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Improving the accuracy of self-reported height and weight in surveys: an experimental study
journal contributionposted on 2023-02-14, 04:28 authored by N Van Dyke, Eric DrinkwaterEric Drinkwater, JN Rachele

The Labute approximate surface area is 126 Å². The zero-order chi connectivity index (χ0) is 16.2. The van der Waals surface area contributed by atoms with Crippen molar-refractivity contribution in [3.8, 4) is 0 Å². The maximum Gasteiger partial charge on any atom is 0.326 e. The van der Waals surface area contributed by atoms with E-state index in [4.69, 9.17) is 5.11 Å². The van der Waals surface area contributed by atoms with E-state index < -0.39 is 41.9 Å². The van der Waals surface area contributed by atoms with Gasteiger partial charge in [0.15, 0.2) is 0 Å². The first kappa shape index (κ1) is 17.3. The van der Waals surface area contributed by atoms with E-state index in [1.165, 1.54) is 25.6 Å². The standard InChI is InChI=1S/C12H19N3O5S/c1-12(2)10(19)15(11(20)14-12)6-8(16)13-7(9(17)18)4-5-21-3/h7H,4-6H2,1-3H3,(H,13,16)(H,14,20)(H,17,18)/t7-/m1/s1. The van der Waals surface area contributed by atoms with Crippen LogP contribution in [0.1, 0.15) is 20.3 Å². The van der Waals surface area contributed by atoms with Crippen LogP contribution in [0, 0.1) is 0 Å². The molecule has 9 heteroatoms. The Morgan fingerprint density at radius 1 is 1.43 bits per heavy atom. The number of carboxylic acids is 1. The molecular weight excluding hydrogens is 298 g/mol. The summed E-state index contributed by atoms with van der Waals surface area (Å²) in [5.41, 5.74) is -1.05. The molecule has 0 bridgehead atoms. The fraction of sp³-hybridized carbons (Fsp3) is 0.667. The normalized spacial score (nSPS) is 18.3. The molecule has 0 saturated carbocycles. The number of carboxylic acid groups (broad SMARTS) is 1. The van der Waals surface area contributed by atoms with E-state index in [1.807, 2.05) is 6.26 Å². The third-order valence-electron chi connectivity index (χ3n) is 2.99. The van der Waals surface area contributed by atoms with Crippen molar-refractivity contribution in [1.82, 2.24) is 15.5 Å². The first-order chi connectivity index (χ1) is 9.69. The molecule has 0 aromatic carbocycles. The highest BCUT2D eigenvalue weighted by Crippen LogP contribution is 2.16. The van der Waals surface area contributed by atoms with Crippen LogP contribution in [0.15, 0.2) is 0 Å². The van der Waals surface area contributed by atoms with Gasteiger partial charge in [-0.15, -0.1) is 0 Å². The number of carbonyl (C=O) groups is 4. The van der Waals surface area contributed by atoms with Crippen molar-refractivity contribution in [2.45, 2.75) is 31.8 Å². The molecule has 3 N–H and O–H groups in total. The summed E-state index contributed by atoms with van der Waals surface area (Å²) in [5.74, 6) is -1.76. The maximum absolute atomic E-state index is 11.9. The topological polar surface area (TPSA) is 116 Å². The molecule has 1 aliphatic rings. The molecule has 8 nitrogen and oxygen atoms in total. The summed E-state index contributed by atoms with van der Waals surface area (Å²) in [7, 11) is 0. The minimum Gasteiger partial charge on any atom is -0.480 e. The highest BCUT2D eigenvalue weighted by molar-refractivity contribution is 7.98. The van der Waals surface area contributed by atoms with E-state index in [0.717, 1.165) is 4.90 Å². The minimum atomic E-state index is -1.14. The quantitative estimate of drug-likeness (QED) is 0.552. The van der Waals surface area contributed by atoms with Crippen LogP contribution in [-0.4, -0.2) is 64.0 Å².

Abstract Background Many studies rely on self-reported height and weight. While a substantial body of literature exists on misreporting of height and weight, little exists on improving accuracy. The aim of this study was to determine, using an experimental design and a comparative approach, whether the accuracy of self-reported height and weight data can be increased by improving how these questions are asked in surveys, drawing on the relevant evidence from the psychology and survey research literatures. Methods Two surveys from two separate studies were used to test our hypotheses (Science Survey, n = 1,200; Eating Behaviours Survey, n = 200). Participants were randomly assigned to one of six conditions, four of which were designed to improve the accuracy of the self-reported height and weight data (“preamble”), and two of which served as the control conditions ( “no preamble”). Four hypotheses were tested: (H1) survey participants read a preamble prior to being asked their height and weight will report lower heights and higher weights than those not read a preamble; (H2) the impact of question-wording (i.e., preamble vs. no preamble) on self-reported weight will be greater for participants with higher BMIs; (H3) the impact of question-wording on height will be greater for older participants; (H4) either version of the weight question – standard or “weight-specific”—may result in participants reporting more accurate self-reported weight. One-way MANOVA was conducted to test Hypothesis 1; two-way analysis of variance were conducted to test Hypothesis 2; moderation analysis was used to test Hypothesis 3; independent samples t-test was conducted to test Hypothesis 4. Results None of the hypotheses was supported. Conclusions This paper provides an important starting point from which to inform further work exploring how question wording can improve self-reported measurement of height and weight. Future research should explore how question preambles may or may not operationalise hypothesised underlying mechanisms, the sensitivity or intrusiveness of height and weight questions, individual beliefs about one’s height and weight, and survey context.